The dreaded off-season is finally here. To be sure, parades and parties and the like will commence in Dallas and Maverick-themed bars everywhere, but for the rest of us, it is Day 1 on a journey that may lead to nowhere.
Let's look at some more Finals links to ward that off as long as we can, shall we?
Lisa Rotter, the GM at Mavs Moneyball, gives an account of what is every sports blogger's dream. It is a real-life reenactment of the movie "Almost Famous."
Simmons unleashes his retro-diary to look back at how the Mavs finally won. Of particular note is his armchair-analysis of LeBron's disappearing act. Simmons speculates that it might have had to do with either the weight of the expectations, or perhaps the fact that he got dressed down publicly by Dwyane Wade in Game Three. Perhaps one led to the other - LeBron was able to stand firm against the scrutiny, because if he was honest with himself he knew it was self-inflicted. But then to have his hand-picked teammate, his Robin, rip into him in such a public way, was the final straw.
Beckley Mason says it well:
Basketball is best when all five players are maximizing their capabilities within a framework of sharing, selflessness and confidence...
It was an immense pleasure to see how successful the pure game can be in the correct hands.
Everybody wants to know how Dirk Nowizki now feels after finally ascending to the mountain top. Here is a good question though - why? Is his moment more poignant than Kevin Garnett's? Than Paul Pierce's? I think it is, in the sense that Dirk more than any other NBA player seemed to singularly and willingly bear the heavy mantle of past failures. He took ownership of it in a way that we seldom see in pro sports, and better yet, he rose above it.
More links after the jump.
And now introducing to you a sports writer who apparently has not actually watched any pro sports in the past decade.
SB Nation's D-League site notes that Dallas truly plumbed the heights and depths of available talent to finally construct their championship mold. Jose Barea was instrumental once he moved to the starter's role, and even Ian Mahinmi had several critical plays as well.
One of the main story lines from the Finals was how the Mavs lost to the Heat in 2006, but as is revealed here, the make-up of the Mavericks consisted of so much more heartbreak. The Finals win was a salve for many of them.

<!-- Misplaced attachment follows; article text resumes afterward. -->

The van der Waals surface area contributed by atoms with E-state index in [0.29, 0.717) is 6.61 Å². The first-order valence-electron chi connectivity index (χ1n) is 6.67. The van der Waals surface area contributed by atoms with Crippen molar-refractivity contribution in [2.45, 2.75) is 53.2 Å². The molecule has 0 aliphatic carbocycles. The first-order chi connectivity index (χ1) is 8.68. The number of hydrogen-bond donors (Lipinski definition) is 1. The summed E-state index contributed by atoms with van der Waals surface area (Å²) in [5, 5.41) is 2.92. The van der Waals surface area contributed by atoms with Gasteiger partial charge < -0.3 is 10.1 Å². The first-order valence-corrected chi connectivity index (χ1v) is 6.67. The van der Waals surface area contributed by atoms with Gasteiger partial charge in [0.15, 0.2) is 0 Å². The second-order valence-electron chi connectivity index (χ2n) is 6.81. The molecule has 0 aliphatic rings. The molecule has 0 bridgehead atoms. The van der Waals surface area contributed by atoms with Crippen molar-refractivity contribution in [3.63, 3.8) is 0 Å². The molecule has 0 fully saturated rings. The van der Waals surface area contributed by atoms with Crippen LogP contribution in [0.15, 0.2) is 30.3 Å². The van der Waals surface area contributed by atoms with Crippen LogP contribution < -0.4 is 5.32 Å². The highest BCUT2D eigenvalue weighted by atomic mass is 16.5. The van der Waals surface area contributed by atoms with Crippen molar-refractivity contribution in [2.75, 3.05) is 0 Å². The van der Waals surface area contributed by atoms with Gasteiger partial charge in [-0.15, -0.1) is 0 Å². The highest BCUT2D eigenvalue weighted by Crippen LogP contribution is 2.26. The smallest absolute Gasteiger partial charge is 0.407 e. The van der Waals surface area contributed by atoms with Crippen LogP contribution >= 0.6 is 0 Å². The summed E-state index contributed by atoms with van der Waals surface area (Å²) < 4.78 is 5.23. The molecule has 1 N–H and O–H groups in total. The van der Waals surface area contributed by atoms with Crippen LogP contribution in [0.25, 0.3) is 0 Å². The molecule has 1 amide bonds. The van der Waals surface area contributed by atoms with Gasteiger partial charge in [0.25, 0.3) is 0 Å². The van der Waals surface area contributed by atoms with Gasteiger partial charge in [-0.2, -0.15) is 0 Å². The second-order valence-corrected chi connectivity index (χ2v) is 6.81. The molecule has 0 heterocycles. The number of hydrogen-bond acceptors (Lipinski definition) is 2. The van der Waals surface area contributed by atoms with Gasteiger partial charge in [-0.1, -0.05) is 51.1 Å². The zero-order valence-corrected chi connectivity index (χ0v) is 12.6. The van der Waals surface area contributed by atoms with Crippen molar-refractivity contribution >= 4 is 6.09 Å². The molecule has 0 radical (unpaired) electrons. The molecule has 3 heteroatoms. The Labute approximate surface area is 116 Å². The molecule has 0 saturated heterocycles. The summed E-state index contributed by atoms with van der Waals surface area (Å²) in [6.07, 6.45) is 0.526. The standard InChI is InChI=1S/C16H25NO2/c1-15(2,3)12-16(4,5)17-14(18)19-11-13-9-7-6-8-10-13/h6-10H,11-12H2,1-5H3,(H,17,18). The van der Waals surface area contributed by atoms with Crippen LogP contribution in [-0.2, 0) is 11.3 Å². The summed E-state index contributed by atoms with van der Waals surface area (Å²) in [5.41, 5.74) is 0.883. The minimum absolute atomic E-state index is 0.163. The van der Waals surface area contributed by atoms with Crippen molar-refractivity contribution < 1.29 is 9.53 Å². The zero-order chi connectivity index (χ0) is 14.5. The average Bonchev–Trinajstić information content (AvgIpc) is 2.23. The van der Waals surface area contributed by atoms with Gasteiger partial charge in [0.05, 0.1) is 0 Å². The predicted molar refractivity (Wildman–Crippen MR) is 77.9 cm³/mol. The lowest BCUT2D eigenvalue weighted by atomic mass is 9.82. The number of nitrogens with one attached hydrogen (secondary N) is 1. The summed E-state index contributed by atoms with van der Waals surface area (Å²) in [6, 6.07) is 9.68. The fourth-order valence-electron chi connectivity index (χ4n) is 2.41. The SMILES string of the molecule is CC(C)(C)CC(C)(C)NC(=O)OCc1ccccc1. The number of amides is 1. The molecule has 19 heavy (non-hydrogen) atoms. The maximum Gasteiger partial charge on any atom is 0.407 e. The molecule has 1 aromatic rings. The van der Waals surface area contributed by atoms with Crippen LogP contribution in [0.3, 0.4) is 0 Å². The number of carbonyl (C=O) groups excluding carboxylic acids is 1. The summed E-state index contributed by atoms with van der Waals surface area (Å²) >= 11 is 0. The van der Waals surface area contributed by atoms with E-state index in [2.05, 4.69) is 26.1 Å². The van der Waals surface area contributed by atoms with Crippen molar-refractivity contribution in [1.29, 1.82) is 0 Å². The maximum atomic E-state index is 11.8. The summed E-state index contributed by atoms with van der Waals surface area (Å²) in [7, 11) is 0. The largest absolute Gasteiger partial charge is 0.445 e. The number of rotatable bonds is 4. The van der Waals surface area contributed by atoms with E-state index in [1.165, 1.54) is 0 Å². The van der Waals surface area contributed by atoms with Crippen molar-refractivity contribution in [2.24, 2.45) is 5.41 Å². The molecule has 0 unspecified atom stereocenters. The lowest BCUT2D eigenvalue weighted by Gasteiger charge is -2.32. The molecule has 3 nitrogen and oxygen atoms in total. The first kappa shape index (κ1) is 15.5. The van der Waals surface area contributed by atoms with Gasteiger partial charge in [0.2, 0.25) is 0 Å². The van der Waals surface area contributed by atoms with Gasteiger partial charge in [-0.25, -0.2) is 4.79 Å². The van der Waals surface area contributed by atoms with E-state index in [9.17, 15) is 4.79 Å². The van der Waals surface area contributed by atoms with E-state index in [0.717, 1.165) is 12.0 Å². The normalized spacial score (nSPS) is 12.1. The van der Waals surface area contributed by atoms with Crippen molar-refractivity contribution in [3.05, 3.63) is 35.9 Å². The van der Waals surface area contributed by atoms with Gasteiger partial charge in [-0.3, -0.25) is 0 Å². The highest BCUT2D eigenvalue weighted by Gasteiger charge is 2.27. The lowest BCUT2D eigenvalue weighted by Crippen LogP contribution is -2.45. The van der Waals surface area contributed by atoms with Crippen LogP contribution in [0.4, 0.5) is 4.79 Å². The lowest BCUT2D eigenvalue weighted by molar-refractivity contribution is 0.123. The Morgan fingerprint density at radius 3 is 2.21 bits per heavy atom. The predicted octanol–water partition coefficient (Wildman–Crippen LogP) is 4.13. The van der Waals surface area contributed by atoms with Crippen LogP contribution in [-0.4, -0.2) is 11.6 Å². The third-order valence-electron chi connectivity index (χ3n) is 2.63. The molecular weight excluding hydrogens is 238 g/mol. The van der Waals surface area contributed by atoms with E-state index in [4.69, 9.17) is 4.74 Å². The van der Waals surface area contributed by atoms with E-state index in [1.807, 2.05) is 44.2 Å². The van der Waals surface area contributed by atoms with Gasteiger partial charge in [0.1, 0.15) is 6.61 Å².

Dwyer puts together a compilation of how some of the all time greats have celebrated their championship win. To Houston Rockets fans, your new head coach is featured in there, so you should be thrilled.
It is hard to believe that a season that began eight months ago is already over and left so many people satisfied. I do hope that not only Mavs fans are content today, because the season was one of the more remarkable ones in the past quarter century.
Blott writes about how the Thunder and other teams must adjust to make a championship run for next season. I agree generally with his assessment, but I'm wondering why he thinks Cole Aldrich will play such a critical role. If Aldrich is to have a role, he has to convince the franchise that he is ready to supplant Nazr Mohammed.
What made the LeBron James Finals lapse so remarkable is that it really didn't surprise anybody at all. Even worse, there isn't a whole lot of evidence that would indicate that LeBron even cares.
Here is a good look at the international players that may be available in the upcoming draft.
The Thunder drafted Tibor Pleiss last season but since he's not quite ready for the NBA, OKC has kept him overseas while his game develops. If this strategy sounds familiar, it should - it is what the Spurs have been doing for years, and how they developed guys like Manu Ginobili. You probably aren't surprised then to be reminded that Sam Presti used to work for the Spurs.
Dwight Howard joins the New Zealand All Blacks in practicing their pre-game Haka routine. If you're unfamiliar with the Haka, it is one of the coolest pre-match demonstrations you'll ever see. This is what it looks like at actual games.
It is a small note, but Thunder-relevant because the Charlotte Bobcats just hired Rich Cho, the former OKC staffer and Trail Blazers GM, to run their show. Cho is an analytics guy who probably got the short end of the stick in Portland. Hopefully he'll fair better under the non-watchful eye of Michael Jordan.